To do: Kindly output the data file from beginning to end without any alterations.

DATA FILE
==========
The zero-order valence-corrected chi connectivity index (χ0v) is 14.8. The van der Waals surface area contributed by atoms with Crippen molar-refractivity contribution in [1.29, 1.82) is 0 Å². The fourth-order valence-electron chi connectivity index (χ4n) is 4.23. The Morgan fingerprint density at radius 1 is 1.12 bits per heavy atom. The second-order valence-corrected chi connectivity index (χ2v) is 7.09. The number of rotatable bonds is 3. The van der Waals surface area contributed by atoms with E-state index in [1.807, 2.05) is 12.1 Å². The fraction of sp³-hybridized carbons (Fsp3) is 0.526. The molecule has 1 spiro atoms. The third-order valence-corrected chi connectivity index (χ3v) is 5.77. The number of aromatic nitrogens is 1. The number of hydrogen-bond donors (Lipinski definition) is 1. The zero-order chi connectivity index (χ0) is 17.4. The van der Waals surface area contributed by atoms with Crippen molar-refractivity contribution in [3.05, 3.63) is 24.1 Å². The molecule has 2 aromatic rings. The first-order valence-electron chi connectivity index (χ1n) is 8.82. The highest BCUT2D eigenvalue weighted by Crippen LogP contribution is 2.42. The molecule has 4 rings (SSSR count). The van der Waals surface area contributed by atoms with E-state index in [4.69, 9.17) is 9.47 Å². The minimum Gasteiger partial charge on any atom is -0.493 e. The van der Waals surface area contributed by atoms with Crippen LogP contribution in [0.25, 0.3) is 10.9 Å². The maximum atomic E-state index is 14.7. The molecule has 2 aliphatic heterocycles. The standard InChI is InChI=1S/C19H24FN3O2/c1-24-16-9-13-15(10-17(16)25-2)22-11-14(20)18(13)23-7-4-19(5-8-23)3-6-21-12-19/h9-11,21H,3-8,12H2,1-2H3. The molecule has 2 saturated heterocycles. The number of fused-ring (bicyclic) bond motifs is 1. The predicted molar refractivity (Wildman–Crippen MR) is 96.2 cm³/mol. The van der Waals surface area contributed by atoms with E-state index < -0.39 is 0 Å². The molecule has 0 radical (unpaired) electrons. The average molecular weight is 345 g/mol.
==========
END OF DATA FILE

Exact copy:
The zero-order valence-corrected chi connectivity index (χ0v) is 14.8. The van der Waals surface area contributed by atoms with Crippen molar-refractivity contribution in [1.29, 1.82) is 0 Å². The fourth-order valence-electron chi connectivity index (χ4n) is 4.23. The Morgan fingerprint density at radius 1 is 1.12 bits per heavy atom. The second-order valence-corrected chi connectivity index (χ2v) is 7.09. The number of rotatable bonds is 3. The van der Waals surface area contributed by atoms with E-state index in [1.807, 2.05) is 12.1 Å². The fraction of sp³-hybridized carbons (Fsp3) is 0.526. The molecule has 1 spiro atoms. The third-order valence-corrected chi connectivity index (χ3v) is 5.77. The number of aromatic nitrogens is 1. The number of hydrogen-bond donors (Lipinski definition) is 1. The zero-order chi connectivity index (χ0) is 17.4. The van der Waals surface area contributed by atoms with Crippen molar-refractivity contribution in [3.05, 3.63) is 24.1 Å². The molecule has 2 aromatic rings. The first-order valence-electron chi connectivity index (χ1n) is 8.82. The highest BCUT2D eigenvalue weighted by Crippen LogP contribution is 2.42. The molecule has 4 rings (SSSR count). The van der Waals surface area contributed by atoms with E-state index in [4.69, 9.17) is 9.47 Å². The minimum Gasteiger partial charge on any atom is -0.493 e. The van der Waals surface area contributed by atoms with Crippen LogP contribution in [0.25, 0.3) is 10.9 Å². The maximum atomic E-state index is 14.7. The molecule has 2 aliphatic heterocycles. The standard InChI is InChI=1S/C19H24FN3O2/c1-24-16-9-13-15(10-17(16)25-2)22-11-14(20)18(13)23-7-4-19(5-8-23)3-6-21-12-19/h9-11,21H,3-8,12H2,1-2H3. The molecule has 2 saturated heterocycles. The number of fused-ring (bicyclic) bond motifs is 1. The predicted molar refractivity (Wildman–Crippen MR) is 96.2 cm³/mol. The van der Waals surface area contributed by atoms with E-state index < -0.39 is 0 Å². The molecule has 0 radical (unpaired) electrons. The average molecular weight is 345 g/mol.